Membranoproliferative glomerulonephritis

Last update: December 4, 2018

Recommended panel testing at Breda Genetics for this condition:

Dense deposit disease, membranoproliferative glomerulonephritis II, atypical hemolytic uremic syndrome & thrombotic thrombocytopenic purpura (ADAMTS13, C3, CD46, CFB, CFHR1, CFHR3, CFHR4, CFHR5, CFH, CFI, DGKE, LMNA, LCAT, THBD)

A classification needed first

blue violet kidneys on a green background

There is a high degree of overlapping information about the genetics of membranoproliferative glomerulonephrites (MPGN) and renal insufficiency. It is therefore necessary to shed light on the subject, both for what concerns involved genes and classification/nomenclature.

MPGN classification

MPGN type I (MPGNI) is characterized by double contour appearance of the capillary walls due to mesangial cell interposition, with nonargyrophilic subendothelial deposits which are finely granular on electron microscopy.

MPGN type II (MPGNII), also known as dense deposit disease (DDD), causes chronic renal dysfunction that progresses to end-stage renal disease in about half of patients within 10 years of diagnosis.

MPGN type III (MPGNIII) represents a third variety in which there are not only subendothelial deposits but also numerous subepithelial and intramembranous deposits, associated with replication of the lamina densa and frequently disruption of the whole basement membrane.

MPGN types I and III are variants of immune complex-mediated disease; MPGN II, in contrast, has no known association with immune complexes.

MPGN genetics

Only MPGNII has been associated to genetic mutations: sequence variants have been identified in the genes CFH, CFHR5, C3, and LMNA genes. Interestingly, this disease rarely follows a pure model of Mendelian inheritance. Sequence analysis should be enough to identify genetic mutations, since no large deletions/duplcations seem to have been reported. C3 and LMNA mutations have been actually reported in just one family each.

Atypical hemolytic uremic syndrome (aHUS)

CFH mutations may also cause an allelic disorder: atypical hemolytic uremic syndrome (aHUS), which is characterized by hemolytic anemia, thrombocytopenia, and renal failure. The thrombotic microangiopathy of aHUS damages endothelial cells and causes detachment of the basement membrane.

Atypical HUS is considered genetic when two or more members of the same family are affected or when disease-causing mutations are identified in one of the genes known to be associated with the pathogenesis of aHUS: CFH (accounting for ~30% of aHUS), CD46 (accounting for ~12% of cases), CFI (5%-10% of cases), C3CFB, THBD, DGKE, CFHR3, CFHR1, and CFHR4 (deletions involving CFHR1 and CFHR3 or CFHR1 and CFHR4 account for ~5%-15% of aHUS).

Thrombotic thrombocytopenic purpura (TTP)

Thrombotic thrombocytopenic purpura (TTP) is a disorder to be considered within the differential diagnosis of aHUS. Atypical HUS and TTP share a common pathologic lesion (thrombotic microangiopathy) but have different clinical manifestations. TTP manifests mainly with central nervous system symptoms, but renal insufficiency has been reported. TTP is caused by mutations in the ADAMTS13 gene and is inherited in an autosomal recessive fashion. Few cases of patients harboring mutations in both the ADAMTS13 and CFH gene have been reported.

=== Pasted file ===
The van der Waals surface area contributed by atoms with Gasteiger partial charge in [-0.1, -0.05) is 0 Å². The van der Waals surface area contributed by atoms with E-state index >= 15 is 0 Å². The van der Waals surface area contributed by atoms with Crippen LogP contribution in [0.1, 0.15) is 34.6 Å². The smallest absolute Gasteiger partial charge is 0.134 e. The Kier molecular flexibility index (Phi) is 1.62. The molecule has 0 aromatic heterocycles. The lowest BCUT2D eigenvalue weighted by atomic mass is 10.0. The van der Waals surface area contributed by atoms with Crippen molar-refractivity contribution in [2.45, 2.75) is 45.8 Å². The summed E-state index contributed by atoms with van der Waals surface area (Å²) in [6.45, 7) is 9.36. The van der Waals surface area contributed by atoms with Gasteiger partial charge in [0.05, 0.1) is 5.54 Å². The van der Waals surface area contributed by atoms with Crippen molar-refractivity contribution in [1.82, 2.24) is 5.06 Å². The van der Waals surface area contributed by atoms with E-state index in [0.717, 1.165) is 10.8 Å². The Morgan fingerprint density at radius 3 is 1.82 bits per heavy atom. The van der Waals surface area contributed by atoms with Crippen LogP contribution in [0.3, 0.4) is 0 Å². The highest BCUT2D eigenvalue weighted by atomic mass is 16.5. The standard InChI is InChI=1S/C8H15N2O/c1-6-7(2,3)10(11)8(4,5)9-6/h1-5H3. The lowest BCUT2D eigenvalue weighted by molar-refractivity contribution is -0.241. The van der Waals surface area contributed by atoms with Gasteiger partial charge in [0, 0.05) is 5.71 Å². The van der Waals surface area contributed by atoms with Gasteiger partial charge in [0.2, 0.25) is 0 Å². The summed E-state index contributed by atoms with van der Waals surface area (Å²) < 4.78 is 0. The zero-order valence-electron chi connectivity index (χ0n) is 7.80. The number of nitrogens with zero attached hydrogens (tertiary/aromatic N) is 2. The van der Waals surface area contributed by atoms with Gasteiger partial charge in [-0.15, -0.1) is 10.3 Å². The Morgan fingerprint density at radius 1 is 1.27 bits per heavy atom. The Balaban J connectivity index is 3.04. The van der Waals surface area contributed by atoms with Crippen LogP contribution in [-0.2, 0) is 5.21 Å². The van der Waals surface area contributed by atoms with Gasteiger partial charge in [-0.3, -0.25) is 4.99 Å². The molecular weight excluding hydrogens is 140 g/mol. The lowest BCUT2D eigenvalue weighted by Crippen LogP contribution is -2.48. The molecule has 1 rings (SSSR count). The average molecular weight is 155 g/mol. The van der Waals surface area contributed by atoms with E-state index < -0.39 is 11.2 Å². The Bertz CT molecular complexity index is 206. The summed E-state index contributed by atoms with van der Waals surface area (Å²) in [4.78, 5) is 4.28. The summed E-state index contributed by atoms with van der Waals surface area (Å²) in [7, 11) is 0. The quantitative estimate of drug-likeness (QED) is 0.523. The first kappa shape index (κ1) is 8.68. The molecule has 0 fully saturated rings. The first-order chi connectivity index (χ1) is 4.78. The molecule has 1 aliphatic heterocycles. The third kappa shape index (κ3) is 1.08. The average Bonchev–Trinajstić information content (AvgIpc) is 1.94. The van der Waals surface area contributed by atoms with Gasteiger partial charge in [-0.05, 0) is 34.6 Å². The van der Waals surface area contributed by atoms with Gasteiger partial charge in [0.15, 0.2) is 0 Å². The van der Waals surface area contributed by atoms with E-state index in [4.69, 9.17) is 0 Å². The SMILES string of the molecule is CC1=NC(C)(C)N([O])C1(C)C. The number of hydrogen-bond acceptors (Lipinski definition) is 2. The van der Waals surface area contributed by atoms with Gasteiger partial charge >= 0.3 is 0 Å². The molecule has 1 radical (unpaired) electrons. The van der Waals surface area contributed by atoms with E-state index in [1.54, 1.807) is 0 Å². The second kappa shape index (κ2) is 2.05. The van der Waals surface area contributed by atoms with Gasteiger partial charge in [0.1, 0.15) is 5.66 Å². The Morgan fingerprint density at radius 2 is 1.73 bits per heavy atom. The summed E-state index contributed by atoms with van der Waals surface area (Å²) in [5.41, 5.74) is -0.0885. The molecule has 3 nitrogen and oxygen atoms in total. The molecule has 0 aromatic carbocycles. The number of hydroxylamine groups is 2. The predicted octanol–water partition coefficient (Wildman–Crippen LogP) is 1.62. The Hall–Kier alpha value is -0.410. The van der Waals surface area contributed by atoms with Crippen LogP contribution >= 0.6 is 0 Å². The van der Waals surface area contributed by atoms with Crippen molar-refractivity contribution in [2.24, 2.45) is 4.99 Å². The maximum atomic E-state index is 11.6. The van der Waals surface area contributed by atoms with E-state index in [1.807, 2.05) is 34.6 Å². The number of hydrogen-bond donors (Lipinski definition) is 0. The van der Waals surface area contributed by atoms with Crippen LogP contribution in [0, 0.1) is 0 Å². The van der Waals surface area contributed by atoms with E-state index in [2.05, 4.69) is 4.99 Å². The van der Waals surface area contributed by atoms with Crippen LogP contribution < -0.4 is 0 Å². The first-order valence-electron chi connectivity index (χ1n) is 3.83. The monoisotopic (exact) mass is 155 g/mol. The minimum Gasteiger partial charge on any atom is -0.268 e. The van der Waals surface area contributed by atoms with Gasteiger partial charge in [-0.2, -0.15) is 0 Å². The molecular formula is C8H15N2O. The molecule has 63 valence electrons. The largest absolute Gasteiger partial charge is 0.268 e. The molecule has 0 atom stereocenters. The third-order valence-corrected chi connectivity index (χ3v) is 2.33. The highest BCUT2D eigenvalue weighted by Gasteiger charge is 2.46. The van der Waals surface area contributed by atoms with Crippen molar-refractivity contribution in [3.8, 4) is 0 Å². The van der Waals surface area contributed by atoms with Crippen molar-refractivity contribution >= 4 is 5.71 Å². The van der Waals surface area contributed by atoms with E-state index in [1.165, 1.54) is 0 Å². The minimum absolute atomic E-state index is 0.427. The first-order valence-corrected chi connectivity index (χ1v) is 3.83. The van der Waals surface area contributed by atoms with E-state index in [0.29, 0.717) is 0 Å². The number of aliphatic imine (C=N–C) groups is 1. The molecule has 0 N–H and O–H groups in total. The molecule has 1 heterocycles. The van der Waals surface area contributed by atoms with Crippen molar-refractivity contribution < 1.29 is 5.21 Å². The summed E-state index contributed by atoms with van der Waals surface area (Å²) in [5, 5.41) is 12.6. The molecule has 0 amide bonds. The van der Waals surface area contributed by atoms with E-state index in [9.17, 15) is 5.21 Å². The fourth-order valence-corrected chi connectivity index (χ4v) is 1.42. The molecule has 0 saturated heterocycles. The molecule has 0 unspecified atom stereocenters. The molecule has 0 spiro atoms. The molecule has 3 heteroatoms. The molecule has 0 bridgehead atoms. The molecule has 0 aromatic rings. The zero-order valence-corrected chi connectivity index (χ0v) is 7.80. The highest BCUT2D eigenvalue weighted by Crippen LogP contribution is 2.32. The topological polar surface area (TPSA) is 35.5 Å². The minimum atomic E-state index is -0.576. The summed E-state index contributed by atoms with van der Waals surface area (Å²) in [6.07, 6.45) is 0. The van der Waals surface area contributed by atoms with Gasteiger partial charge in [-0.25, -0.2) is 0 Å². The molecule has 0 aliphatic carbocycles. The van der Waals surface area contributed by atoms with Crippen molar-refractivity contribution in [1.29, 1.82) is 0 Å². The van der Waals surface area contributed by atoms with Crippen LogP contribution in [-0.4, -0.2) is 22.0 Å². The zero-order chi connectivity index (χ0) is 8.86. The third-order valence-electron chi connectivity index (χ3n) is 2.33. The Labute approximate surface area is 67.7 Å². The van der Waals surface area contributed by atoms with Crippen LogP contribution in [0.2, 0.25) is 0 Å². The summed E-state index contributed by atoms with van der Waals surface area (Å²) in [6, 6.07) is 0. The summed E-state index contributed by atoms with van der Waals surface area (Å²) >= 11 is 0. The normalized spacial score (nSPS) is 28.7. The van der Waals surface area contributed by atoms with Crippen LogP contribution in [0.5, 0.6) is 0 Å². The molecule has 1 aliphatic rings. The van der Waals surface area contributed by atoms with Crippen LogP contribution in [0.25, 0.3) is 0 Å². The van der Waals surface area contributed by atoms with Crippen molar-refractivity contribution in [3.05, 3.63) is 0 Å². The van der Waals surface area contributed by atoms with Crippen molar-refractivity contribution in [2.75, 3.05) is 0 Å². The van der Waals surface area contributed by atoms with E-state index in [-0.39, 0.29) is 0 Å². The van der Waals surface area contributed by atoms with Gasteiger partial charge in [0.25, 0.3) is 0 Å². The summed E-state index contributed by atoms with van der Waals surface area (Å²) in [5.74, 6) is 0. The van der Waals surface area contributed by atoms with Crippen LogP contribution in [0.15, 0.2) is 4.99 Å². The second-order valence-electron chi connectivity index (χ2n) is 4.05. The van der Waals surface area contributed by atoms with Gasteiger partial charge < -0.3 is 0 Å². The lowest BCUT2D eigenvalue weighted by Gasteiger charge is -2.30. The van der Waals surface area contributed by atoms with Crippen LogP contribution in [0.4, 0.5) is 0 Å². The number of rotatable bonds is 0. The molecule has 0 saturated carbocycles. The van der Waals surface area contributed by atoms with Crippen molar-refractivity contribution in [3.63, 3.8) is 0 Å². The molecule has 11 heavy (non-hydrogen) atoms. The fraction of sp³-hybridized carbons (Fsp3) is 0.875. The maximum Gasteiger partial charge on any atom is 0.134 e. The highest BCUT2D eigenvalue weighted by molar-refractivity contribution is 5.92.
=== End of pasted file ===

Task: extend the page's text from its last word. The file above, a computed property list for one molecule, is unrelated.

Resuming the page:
LCAT deficiency

For what concern the differential diagnosis of MPGNII, one individual with LCAT deficiency was found to show glomerular histologic lesions and an immunofluorescent glomerular pattern typical of DDD/MPGNII. Familial lecithin-cholesterol acyltransferase (LCAT) deficiency is an autosomal recessive disorder characterized by corneal opacities, normochromic normocytic anemia, and renal dysfunction that can progress to end stage renal disease. LCAT deficiency is caused by  LCAT gene mutations.

Recommended testing workflow

Recommended panel testing at Breda Genetics for this condition:

Dense deposit disease, membranoproliferative glomerulonephritis II, atypical hemolytic uremic syndrome & thrombotic thrombocytopenic purpura (ADAMTS13, C3, CD46, CFB, CFHR1, CFHR3, CFHR4, CFHR5, CFH, CFI, DGKE, LMNA, LCAT, THBD)

Deletion/duplication testing for selected genes can be subsequently performed by MLPA analysis

References

C3 Glomerulopathy. Martín B, Smith RJH. In: Adam MP, Ardinger HH, Pagon RA, Wallace SE, Bean LJH, Stephens K, Amemiya A, editors. GeneReviews® [Internet]. Seattle (WA): University of Washington, Seattle; 1993-2018. 2007 Jul 20 [updated 2018 Apr 5]. PMID: 20301598

Genetic Atypical Hemolytic-Uremic Syndrome. Noris M1,2, Bresin E1, Mele C1, Remuzzi G1,3,4. In: Adam MP, Ardinger HH, Pagon RA, Wallace SE, Bean LJH, Stephens K, Amemiya A, editors. SourceGeneReviews® [Internet]. Seattle (WA): University of Washington, Seattle; 1993-2018. 2007 Nov 16 [updated 2016 Jun 9]. PMID: 20301541

Thrombotic thrombocytopenic purpura. Knöbl P. Memo. 2018;11(3):220-226. PMID: 30220931

Dense deposit disease and C3 glomerulopathy. Barbour TD1, Pickering MC, Terence Cook H. Semin Nephrol. 2013 Nov;33(6):493-507. PMID: 24161036

Update on C3 glomerulopathy. Barbour TD, Ruseva MM, Pickering MC. Nephrol Dial Transplant. 2016 May;31(5):717-25. PMID: 25326473

Rituximab for Treatment of Membranoproliferative Glomerulonephritis and C3 Glomerulopathies. Rudnicki M. Biomed Res Int. 2017;2017:2180508. PMID: 28573137

Inherited renal diseases. Leung JC. Curr Pediatr Rev. 2014;10(2):95-100. PMID: 25088262

OMIM: 235400

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